As far as a mount point, many people use /mnt/ and create a directory within to mount the array too. I tend to use /mnt/ for other things, so find it incompatible with my workflow. Instead I use /srv/ to attache my RAID cat arrays. I also tend to create mount points that reflect the usage. In this case I will use /srv/rd5_0 as my mount point. When I see this I know it is the first (0) raid5 (rd5) array.
But you can do whatever you want. Just make sure to create the mount point before going any further. In my case;
$ sudo mkdir /srv/rd5_0
This is just to make sure we will not be duplicating work, or interfering with an already existing RAID array. In our case we specified a new system, so we can assume no existing RAID arrays.
However if one wanted to find an existing RAID array, that information is stored in /proc/mdstat.
$ cat /proc/mdstat
To be used in a new RAID array, the drives can not be mounted, nor can they have any partitions on them. Use the lsblk command to check this.
The drives should show no partitions and no mount points. If this is not the case then it will be necessary to un-mount them and remove the partitions.
You can use the umount command to un-mount partitions. For example
$ sudo umount /mnt/temp/
You may also want to check in the /etc/fstab and /etc/mdadm/mdadm.conf files. This will show if the drives are being auto mounted at boot, and any references to existing RAID arrays. If the files are going to be edited directly, then I suggest making backup copies first.
If there are existing partitions, any number of programs that can be used to remove them, fdisk and cfdisk come to mind. But use whatever you feel comfortable with.
If the drives have been used as part of a RAID array before, you will want to zero out their super-blocks. For example;
$ sudo mdadm --zero-superblock /dev/sda
Note if you are new to RAID arrays, it is unlikely that you will need to do most of the above. This mostly apples to storage drives of unknown origin, or used in other systems. The important thing to remember, before being used in a RAID array, the drive should be cleared of any previous partitions. If this is not the case you will most likely get an error when actually creating the array.
In our example we have four prepared drives, sdb through sde.
$ sudo mdadm --create /dev/md0 --level=raid5 --raid-devices=4 /dev/sd[b-e]
In this example the –create option specifies the device within the /dev/ directory, –level is the type of raid being created, –raid-devices is where we define what drives to use in the array. Note the shorthand being used here. This will exapnd to teh names of all four drives.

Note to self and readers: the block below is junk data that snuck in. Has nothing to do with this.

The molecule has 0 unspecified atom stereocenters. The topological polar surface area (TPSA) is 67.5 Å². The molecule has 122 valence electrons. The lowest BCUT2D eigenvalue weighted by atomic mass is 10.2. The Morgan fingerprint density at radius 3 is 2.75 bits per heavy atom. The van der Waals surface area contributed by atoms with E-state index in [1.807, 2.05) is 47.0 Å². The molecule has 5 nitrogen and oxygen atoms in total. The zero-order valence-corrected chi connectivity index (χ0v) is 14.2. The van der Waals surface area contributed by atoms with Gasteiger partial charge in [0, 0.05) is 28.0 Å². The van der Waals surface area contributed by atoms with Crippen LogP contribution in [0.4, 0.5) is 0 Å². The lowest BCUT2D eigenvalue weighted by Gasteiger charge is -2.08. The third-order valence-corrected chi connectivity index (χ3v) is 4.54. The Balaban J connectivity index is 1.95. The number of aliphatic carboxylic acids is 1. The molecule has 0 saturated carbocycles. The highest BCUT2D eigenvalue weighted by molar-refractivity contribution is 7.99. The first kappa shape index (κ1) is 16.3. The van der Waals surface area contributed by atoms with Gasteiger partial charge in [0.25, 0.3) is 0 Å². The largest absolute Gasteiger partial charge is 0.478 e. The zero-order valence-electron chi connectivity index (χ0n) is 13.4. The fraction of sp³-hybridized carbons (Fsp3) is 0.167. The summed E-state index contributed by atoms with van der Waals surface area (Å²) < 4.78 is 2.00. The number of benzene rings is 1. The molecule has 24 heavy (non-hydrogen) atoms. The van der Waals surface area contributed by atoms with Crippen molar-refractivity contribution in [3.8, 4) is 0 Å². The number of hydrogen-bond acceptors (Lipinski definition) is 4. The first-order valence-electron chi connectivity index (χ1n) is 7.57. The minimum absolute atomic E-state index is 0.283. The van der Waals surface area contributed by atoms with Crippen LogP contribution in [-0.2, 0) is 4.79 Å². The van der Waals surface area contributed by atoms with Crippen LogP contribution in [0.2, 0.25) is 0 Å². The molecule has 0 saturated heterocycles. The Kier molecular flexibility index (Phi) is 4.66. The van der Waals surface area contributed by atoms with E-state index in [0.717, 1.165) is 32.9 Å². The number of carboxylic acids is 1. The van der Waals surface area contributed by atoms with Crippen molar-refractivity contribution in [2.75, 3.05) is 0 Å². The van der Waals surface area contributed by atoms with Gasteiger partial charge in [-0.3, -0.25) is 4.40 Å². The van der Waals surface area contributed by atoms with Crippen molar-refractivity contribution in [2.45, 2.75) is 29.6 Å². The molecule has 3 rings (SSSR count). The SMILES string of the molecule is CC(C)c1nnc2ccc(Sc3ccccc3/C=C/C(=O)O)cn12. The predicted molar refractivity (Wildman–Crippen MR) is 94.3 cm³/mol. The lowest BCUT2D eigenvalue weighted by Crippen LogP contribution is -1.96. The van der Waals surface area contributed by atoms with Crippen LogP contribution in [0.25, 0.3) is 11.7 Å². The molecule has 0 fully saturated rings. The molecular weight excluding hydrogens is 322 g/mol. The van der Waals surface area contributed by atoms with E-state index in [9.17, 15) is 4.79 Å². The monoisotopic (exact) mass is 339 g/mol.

To confirm creation look for the device /dev/md0, and check that /dev/sdb through /dev/sde all now have a partition labeled md0.
When we created the RAID array, the layout should have been saved to /proc/mdstat. If you check the contents, you should see the RAID array listed as active on md0 also.
$ cat /proc/mdstat
Now that the RAID array has been created, we can format it. For this example we will use the ext4 file system.
$ sudo mkfs.ext4 /dev/md0
Making sure our mount point is created, we can use the mount command to attach the RAID Array to our directory tree. Again from our example.
$ sudo mount /dev/md0 /srv/rd5_0
To confirm the mounting use the df program with the -h (human readable option). We should see that /srv/rd5_0 size is listed as 94 G. The RAID array should be fully usable now.
$ df -h
Now we have to make sure the RAID array survives and starts up at boot. We need to create an entry in the /etc/fstab file. As always create a backup first. You can edit the file by hand our use the below bit of code to add the entry. Note the entries in single quotes are tab separated, not space separated. Use the cat command to confirm the entry is correctly written.
$ echo '/dev/md0 /srv/rd5_0 ext4 defaults,nofail,discard 0 0' | sudo tee -a /etc/fstab $ cat /etc/fstab
In this case we need to use the tee command because we need sudo permissions to write to a file in /etc.
Next we need to update the /etc/mdadm/mdadm.conf file. We will use mdadm to generate the required information, and the same sudo tee we used earlier. The –scan option will locate the Raid Array, and the –detail option will pull the relevant data.
$ sudo mdadm --detail --scan | sudo tee -a /etc/mdadm/mdadm.conf
Finally we need to update the initramfs system with the new information. The -u option updates the existing initramfs.
$ sudo update-initramfs -u
At this point the RAID array will survive a reboot and is ready for use.
In this post we walked through creating a RAID array form the terminal using the mdadm program. While somewhat more complex than using most GUI interfaces, it is good to be familiar with the command line tools. As good as some GUI interfaces are, they cannot cover every single option available through the command line.